“I do it because is the right thing to do”, Jim Longhurst.
What is your job about?
My job is Assistant Vice-Chancellor for Environment and Sustainability at the University of West of England in Bristol. UWE is one of the largest University in the country with 30,000 students, 3.5 thousands staff located on three main sites in and around Bristol and an annual budget of £220 million. In the past decades we have taken a holistic view to embedding sustainability progressively into the decision-making of the University. My role is to ensure that the University Sustainability Plan is implemented.
What issues do you address?
It is about making students aware that they are not passive individuals who are destined to live an unsustainable future, they can actually do something about it. It is about changing their mind-set to make them aware of the contribution they can make to create a better future.
What moved you to take action?
We could do it because the law requires us to do some of these things, and we do it and it is good that we do it. But it is not enough.
We could do it because if you do it right it saves money and that’s good. However this is not a good enough justification for doing it.
We do it because it is the right thing to do. It is very simple; it is the right thing to do. If you need a further justification for engaging the student population it will be that a graduate of the University, whether is the UWE or any other University, has typically 50 to 60 years of life after they leave University. So, if you have been successful in enabling those individuals to think about their role in a more sustainable future, the role that they would play to help that future be a better future, then you have got 50 to 60 years worth of positive outcomes. You get it wrong and you miss the opportunity to have that positive impact.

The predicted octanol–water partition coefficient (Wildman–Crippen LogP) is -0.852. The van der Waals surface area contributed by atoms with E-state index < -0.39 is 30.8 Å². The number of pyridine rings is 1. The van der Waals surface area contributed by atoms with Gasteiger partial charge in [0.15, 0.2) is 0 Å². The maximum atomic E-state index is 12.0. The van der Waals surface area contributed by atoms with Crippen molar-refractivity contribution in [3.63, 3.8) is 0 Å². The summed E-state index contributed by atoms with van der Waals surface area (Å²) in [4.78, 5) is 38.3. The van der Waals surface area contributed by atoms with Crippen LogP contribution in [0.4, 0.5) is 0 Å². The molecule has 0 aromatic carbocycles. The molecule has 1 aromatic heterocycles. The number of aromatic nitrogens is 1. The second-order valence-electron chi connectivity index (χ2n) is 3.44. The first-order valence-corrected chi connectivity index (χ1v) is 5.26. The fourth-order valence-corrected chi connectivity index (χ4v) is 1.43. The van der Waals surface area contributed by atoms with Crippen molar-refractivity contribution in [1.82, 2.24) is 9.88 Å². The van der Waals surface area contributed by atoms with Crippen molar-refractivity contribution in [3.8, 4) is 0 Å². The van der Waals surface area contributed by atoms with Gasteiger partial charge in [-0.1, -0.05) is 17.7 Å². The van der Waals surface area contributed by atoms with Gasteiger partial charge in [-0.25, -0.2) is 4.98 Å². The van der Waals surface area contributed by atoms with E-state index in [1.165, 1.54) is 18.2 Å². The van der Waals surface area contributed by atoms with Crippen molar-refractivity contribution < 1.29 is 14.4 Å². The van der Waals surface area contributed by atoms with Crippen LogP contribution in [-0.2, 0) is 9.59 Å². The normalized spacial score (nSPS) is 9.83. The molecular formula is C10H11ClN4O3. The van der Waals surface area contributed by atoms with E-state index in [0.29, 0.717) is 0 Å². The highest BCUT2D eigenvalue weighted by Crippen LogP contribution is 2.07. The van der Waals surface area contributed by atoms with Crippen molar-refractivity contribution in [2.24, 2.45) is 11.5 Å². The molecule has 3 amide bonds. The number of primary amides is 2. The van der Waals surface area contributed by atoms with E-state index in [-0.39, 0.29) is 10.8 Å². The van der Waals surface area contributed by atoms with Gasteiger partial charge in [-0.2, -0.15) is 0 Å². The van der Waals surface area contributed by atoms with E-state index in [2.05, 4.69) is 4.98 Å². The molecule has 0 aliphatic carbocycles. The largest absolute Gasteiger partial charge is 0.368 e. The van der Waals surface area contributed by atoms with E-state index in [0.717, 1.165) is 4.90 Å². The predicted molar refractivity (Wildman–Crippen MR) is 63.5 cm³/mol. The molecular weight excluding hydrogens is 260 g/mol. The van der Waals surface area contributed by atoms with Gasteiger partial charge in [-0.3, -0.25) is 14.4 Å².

What were the obstacles that you had to overcome?
There are numerous obstacles but there is none that cannot be confronted or undermined. Sometimes you have to decide at what point you confront an obstacle, so tactically it is important to do it at the right point and usually at the point of least resistance from the obstacle.
What helped you keep going in hard times?
The awareness and the deep belief that it is the right thing to do.
What first prompted you to become interested in environmental issues and when was that?
I became interested in environmental issues from a very early age. I grew up in Cornwall and in 1967 there was a terrible ship wreck at the Cornish Coast when the Torrey Canyon oil tanker run aground and spread I don’t know how many tons of oil onto the Cornish coast. That was an eye opening event and I can say I have been interested from that point.
On a scale of 1 to 10 (10 being very happy) where would you rate how you feel about your life?
In terms of where the University is compare to where it could be I would give an 8. There is work to be done; there are still things that need to convince me that they can sustain themselves beyond the application of energy and external enthusiasm.